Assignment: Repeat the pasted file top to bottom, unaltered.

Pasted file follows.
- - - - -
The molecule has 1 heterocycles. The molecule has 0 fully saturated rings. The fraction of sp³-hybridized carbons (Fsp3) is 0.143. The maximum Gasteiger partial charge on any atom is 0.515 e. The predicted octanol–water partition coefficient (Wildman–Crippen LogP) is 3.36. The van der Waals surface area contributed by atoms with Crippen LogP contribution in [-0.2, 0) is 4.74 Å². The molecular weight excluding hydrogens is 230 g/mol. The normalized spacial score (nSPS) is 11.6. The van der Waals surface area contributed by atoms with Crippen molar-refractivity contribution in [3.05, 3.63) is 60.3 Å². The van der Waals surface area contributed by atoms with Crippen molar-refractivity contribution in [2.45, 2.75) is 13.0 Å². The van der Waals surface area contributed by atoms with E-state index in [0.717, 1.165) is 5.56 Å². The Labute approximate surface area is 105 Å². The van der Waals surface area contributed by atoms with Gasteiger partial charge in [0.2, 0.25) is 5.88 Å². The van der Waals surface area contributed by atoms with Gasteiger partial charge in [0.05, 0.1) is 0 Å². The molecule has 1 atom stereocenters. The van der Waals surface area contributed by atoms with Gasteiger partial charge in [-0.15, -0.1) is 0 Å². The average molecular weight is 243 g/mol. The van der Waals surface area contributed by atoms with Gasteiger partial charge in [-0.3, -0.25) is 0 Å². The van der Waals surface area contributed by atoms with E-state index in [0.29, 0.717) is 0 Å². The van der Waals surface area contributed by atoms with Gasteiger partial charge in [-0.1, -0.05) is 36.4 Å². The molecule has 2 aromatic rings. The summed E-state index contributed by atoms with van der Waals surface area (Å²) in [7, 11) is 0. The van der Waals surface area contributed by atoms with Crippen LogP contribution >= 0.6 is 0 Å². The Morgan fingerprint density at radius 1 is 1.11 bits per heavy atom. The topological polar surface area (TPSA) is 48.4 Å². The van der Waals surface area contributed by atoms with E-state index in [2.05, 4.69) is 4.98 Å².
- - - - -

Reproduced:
The molecule has 1 heterocycles. The molecule has 0 fully saturated rings. The fraction of sp³-hybridized carbons (Fsp3) is 0.143. The maximum Gasteiger partial charge on any atom is 0.515 e. The predicted octanol–water partition coefficient (Wildman–Crippen LogP) is 3.36. The van der Waals surface area contributed by atoms with Crippen LogP contribution in [-0.2, 0) is 4.74 Å². The molecular weight excluding hydrogens is 230 g/mol. The normalized spacial score (nSPS) is 11.6. The van der Waals surface area contributed by atoms with Crippen molar-refractivity contribution in [3.05, 3.63) is 60.3 Å². The van der Waals surface area contributed by atoms with Crippen molar-refractivity contribution in [2.45, 2.75) is 13.0 Å². The van der Waals surface area contributed by atoms with E-state index in [0.717, 1.165) is 5.56 Å². The Labute approximate surface area is 105 Å². The van der Waals surface area contributed by atoms with Gasteiger partial charge in [0.2, 0.25) is 5.88 Å². The van der Waals surface area contributed by atoms with Gasteiger partial charge in [0.05, 0.1) is 0 Å². The molecule has 1 atom stereocenters. The van der Waals surface area contributed by atoms with Gasteiger partial charge in [-0.15, -0.1) is 0 Å². The average molecular weight is 243 g/mol. The van der Waals surface area contributed by atoms with Gasteiger partial charge in [-0.3, -0.25) is 0 Å². The van der Waals surface area contributed by atoms with E-state index in [0.29, 0.717) is 0 Å². The van der Waals surface area contributed by atoms with Gasteiger partial charge in [-0.1, -0.05) is 36.4 Å². The molecule has 2 aromatic rings. The summed E-state index contributed by atoms with van der Waals surface area (Å²) in [7, 11) is 0. The van der Waals surface area contributed by atoms with Crippen LogP contribution >= 0.6 is 0 Å². The Morgan fingerprint density at radius 1 is 1.11 bits per heavy atom. The topological polar surface area (TPSA) is 48.4 Å². The van der Waals surface area contributed by atoms with E-state index in [2.05, 4.69) is 4.98 Å².